AROHO asked past To the Lighthouse Winners Julie Marie Wade, Leia Penina Wilson, and Carolyn Guinzio, and Clarissa Dalloway winner Anna Maria Hong, about what winning the TTL and CD Book Prizes has meant to their lives and careers, and about what it took to get there.
And now we’re asking you…
Have you stopped too soon?
JMW: I submitted SIX well over a hundred times to various poetry book contests, and in its eight years of circulation, the book was a finalist 36 times. … You must be relentless. You must not be dissuaded or discouraged. When you have written and revised each piece of work or compilation to its fullest potential, it’s time to send it out into the world and keep sending it out into the world for as long as it takes. This can be years. Don’t give up. If you give up and take yourself out of the game all together, you’ll never have a chance to win. And sometimes, as was my experience with AROHO, you get close, but you don’t hit the bull’s eye right away. All the more reason to submit again and again. Pay attention to those loving rejections, those almost-not-quites, and use them as a guide. Consider everything a possibility, but watch for the clues that suggest what might be especially probable. A past commendation or invitation to submit again should never be overlooked. (Julie Marie Wade’s Full Interview)
Do you believe in the “thingness” of your work?
LPW: There’s something real and true about holding something. I saw a jackrabbit for the first time last fall and I went towards it to hold because it was the strangest creature and I wanted to affirm its adorable reality—that’s what holding the book was like. The book was a little ephemeral before that for me—having it in my hands for the first time made it more than an idea. To hold my book as an artifact of everybody’s effort and support (AROHO, Red Hen, my friends who put up with reading those poems in or listening at readings or sitting around drinking and playing games, Professors that were generous enough to set me back on course when I needed that poetic compass, my family for their support when I told them I was going to school for words, to maybe be that thing called author (such an imaginary bird!)) was a moment I will not soon forget. (Leia Penina Wilson’s Full Interview)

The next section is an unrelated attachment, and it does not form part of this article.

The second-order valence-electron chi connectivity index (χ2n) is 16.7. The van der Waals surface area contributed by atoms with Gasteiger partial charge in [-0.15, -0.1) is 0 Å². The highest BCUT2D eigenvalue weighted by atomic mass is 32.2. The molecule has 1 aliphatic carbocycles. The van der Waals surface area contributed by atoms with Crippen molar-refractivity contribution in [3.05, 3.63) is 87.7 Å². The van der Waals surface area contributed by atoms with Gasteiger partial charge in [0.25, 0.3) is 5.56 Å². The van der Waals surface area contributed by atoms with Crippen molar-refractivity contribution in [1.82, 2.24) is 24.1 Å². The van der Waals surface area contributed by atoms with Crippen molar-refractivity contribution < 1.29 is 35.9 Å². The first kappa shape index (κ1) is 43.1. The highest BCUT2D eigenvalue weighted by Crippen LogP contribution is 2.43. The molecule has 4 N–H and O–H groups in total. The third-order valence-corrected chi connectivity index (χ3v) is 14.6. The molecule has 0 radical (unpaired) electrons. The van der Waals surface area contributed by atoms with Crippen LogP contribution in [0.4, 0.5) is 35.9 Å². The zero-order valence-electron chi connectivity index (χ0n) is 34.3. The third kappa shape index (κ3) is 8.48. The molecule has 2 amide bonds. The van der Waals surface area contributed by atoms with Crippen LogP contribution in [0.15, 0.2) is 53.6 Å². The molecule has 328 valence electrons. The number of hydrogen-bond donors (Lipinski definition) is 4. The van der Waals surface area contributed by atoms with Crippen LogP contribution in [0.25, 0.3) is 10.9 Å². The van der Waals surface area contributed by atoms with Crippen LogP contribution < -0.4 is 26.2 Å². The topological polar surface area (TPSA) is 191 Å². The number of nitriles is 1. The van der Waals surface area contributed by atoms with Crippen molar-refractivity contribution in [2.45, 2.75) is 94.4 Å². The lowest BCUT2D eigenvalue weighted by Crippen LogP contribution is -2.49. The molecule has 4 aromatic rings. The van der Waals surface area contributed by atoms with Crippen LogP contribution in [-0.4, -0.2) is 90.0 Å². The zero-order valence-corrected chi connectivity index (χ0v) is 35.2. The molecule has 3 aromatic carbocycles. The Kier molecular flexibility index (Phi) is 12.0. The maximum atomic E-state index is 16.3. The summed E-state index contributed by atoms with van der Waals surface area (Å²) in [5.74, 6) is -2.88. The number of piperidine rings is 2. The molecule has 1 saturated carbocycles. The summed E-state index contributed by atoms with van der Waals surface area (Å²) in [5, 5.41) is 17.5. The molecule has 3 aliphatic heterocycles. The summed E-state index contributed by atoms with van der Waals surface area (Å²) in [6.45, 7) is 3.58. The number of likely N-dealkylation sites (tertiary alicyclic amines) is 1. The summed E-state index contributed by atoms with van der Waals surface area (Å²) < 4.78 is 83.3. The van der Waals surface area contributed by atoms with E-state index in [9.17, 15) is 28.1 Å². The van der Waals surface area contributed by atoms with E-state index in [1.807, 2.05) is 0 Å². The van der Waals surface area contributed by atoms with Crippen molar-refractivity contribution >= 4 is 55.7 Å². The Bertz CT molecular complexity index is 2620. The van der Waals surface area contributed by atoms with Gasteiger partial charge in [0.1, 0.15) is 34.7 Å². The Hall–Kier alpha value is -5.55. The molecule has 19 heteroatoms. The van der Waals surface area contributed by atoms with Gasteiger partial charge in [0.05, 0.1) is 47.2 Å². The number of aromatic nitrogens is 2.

Are you smart about submitting? (Brave…but smart?)
CG: Submit your work, women writers! To the Orlando Prize, to the To The Lighthouse Prize— to everything for which it is appropriate. That is a caveat, especially since contest fees add up quickly. Know the work of the judge, and make some calculated choices based on aesthetics. … Through winning the prize, I’ve connected with so many writers. Further, it gave me the confidence to go in a different direction with my next project. My fourth book, Spine, will be out in Fall, 2015, and because of my positive experience with AROHO, I felt braver in taking risks with my work. (Carolyn Guinzio’s Full Interview)
AMH: Send widely but selectively, if that makes sense. Read the venues other authors to see if your work is a good fit, then send your work to the places you like best….Winning the Clarissa Dalloway Book Prize has been a tremendous boost personally and professionally. It’s amazing to receive this recognition for H&G, which is probably my strangest, rawest writing to date. (Anna Maria Hong’s Full Interview)
Don’t stop too soon. Don’t see rejection as the end. Envision the thing. Submit smart. Submit relentlessly.